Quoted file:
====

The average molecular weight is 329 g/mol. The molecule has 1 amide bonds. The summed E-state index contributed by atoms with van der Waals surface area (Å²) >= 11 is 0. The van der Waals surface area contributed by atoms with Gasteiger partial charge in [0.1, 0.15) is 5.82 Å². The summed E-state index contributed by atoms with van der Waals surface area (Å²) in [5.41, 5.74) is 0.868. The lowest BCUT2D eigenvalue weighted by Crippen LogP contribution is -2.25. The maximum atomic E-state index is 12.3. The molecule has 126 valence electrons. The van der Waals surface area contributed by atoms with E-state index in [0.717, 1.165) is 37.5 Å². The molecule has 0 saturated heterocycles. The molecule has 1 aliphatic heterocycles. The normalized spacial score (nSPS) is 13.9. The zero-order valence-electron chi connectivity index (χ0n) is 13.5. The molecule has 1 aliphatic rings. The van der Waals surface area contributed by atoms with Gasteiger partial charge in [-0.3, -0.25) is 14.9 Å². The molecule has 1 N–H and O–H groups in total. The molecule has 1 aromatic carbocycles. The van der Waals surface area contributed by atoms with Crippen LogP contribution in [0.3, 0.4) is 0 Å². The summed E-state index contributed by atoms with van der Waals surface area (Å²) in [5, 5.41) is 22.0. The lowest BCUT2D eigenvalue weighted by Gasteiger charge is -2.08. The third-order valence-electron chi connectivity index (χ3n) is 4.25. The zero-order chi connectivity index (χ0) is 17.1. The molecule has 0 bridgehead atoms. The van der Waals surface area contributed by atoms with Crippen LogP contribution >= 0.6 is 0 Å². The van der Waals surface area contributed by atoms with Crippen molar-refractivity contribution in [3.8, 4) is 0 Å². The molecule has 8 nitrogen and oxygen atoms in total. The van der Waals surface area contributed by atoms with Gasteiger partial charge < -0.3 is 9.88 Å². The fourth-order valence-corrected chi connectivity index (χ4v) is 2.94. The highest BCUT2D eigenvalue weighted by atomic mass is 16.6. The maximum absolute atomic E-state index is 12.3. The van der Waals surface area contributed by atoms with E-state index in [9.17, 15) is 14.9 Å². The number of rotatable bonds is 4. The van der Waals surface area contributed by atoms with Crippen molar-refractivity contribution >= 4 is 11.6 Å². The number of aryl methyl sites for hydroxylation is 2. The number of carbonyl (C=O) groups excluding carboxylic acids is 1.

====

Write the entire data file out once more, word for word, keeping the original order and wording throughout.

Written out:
The average molecular weight is 329 g/mol. The molecule has 1 amide bonds. The summed E-state index contributed by atoms with van der Waals surface area (Å²) >= 11 is 0. The van der Waals surface area contributed by atoms with Gasteiger partial charge in [0.1, 0.15) is 5.82 Å². The summed E-state index contributed by atoms with van der Waals surface area (Å²) in [5.41, 5.74) is 0.868. The lowest BCUT2D eigenvalue weighted by Crippen LogP contribution is -2.25. The maximum atomic E-state index is 12.3. The molecule has 126 valence electrons. The van der Waals surface area contributed by atoms with E-state index in [0.717, 1.165) is 37.5 Å². The molecule has 0 saturated heterocycles. The molecule has 1 aliphatic heterocycles. The normalized spacial score (nSPS) is 13.9. The zero-order valence-electron chi connectivity index (χ0n) is 13.5. The molecule has 1 aliphatic rings. The van der Waals surface area contributed by atoms with Gasteiger partial charge in [-0.3, -0.25) is 14.9 Å². The molecule has 1 N–H and O–H groups in total. The molecule has 1 aromatic carbocycles. The van der Waals surface area contributed by atoms with Crippen LogP contribution in [0.3, 0.4) is 0 Å². The summed E-state index contributed by atoms with van der Waals surface area (Å²) in [5, 5.41) is 22.0. The lowest BCUT2D eigenvalue weighted by Gasteiger charge is -2.08. The third-order valence-electron chi connectivity index (χ3n) is 4.25. The zero-order chi connectivity index (χ0) is 17.1. The molecule has 0 bridgehead atoms. The van der Waals surface area contributed by atoms with Crippen LogP contribution >= 0.6 is 0 Å². The van der Waals surface area contributed by atoms with Crippen molar-refractivity contribution in [3.8, 4) is 0 Å². The molecule has 8 nitrogen and oxygen atoms in total. The van der Waals surface area contributed by atoms with Gasteiger partial charge < -0.3 is 9.88 Å². The fourth-order valence-corrected chi connectivity index (χ4v) is 2.94. The highest BCUT2D eigenvalue weighted by atomic mass is 16.6. The maximum absolute atomic E-state index is 12.3. The van der Waals surface area contributed by atoms with E-state index in [9.17, 15) is 14.9 Å². The number of rotatable bonds is 4. The van der Waals surface area contributed by atoms with Crippen molar-refractivity contribution >= 4 is 11.6 Å². The number of aryl methyl sites for hydroxylation is 2. The number of carbonyl (C=O) groups excluding carboxylic acids is 1.